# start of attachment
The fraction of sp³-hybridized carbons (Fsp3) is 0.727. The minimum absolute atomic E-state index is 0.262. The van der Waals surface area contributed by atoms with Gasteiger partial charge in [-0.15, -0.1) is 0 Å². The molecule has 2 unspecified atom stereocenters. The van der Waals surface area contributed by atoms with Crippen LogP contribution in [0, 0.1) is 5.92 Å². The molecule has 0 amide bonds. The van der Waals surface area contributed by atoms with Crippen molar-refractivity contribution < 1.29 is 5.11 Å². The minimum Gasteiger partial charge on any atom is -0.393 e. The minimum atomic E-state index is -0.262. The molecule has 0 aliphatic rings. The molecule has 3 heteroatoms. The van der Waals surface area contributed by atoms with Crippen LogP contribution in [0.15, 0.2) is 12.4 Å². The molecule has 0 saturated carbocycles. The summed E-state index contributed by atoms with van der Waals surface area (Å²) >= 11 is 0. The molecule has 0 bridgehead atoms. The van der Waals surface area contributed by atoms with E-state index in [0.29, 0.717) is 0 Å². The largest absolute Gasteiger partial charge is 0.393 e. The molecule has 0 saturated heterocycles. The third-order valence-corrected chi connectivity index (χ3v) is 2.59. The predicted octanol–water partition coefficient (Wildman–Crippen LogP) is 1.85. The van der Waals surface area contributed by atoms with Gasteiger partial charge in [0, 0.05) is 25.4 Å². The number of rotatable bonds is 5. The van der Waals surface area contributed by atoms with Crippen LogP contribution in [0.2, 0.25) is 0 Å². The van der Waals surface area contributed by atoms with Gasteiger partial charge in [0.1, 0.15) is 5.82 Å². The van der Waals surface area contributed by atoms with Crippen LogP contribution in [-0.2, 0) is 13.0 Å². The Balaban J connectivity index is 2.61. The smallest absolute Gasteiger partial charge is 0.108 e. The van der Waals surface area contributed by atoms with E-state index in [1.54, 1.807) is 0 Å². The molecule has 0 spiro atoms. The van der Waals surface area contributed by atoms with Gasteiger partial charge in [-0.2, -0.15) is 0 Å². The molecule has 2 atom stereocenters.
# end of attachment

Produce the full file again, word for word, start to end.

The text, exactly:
The fraction of sp³-hybridized carbons (Fsp3) is 0.727. The minimum absolute atomic E-state index is 0.262. The van der Waals surface area contributed by atoms with Gasteiger partial charge in [-0.15, -0.1) is 0 Å². The molecule has 2 unspecified atom stereocenters. The van der Waals surface area contributed by atoms with Crippen LogP contribution in [0, 0.1) is 5.92 Å². The molecule has 0 amide bonds. The van der Waals surface area contributed by atoms with Crippen molar-refractivity contribution < 1.29 is 5.11 Å². The minimum Gasteiger partial charge on any atom is -0.393 e. The minimum atomic E-state index is -0.262. The molecule has 0 aliphatic rings. The molecule has 3 heteroatoms. The van der Waals surface area contributed by atoms with Crippen LogP contribution in [0.15, 0.2) is 12.4 Å². The molecule has 0 saturated carbocycles. The summed E-state index contributed by atoms with van der Waals surface area (Å²) >= 11 is 0. The molecule has 0 bridgehead atoms. The van der Waals surface area contributed by atoms with E-state index in [0.29, 0.717) is 0 Å². The largest absolute Gasteiger partial charge is 0.393 e. The molecule has 0 saturated heterocycles. The third-order valence-corrected chi connectivity index (χ3v) is 2.59. The predicted octanol–water partition coefficient (Wildman–Crippen LogP) is 1.85. The van der Waals surface area contributed by atoms with Gasteiger partial charge in [0, 0.05) is 25.4 Å². The number of rotatable bonds is 5. The van der Waals surface area contributed by atoms with Crippen LogP contribution in [0.2, 0.25) is 0 Å². The van der Waals surface area contributed by atoms with Gasteiger partial charge in [0.1, 0.15) is 5.82 Å². The van der Waals surface area contributed by atoms with Crippen LogP contribution in [-0.2, 0) is 13.0 Å². The Balaban J connectivity index is 2.61. The smallest absolute Gasteiger partial charge is 0.108 e. The van der Waals surface area contributed by atoms with E-state index in [1.54, 1.807) is 0 Å². The molecule has 0 spiro atoms. The van der Waals surface area contributed by atoms with Gasteiger partial charge in [-0.2, -0.15) is 0 Å². The molecule has 2 atom stereocenters.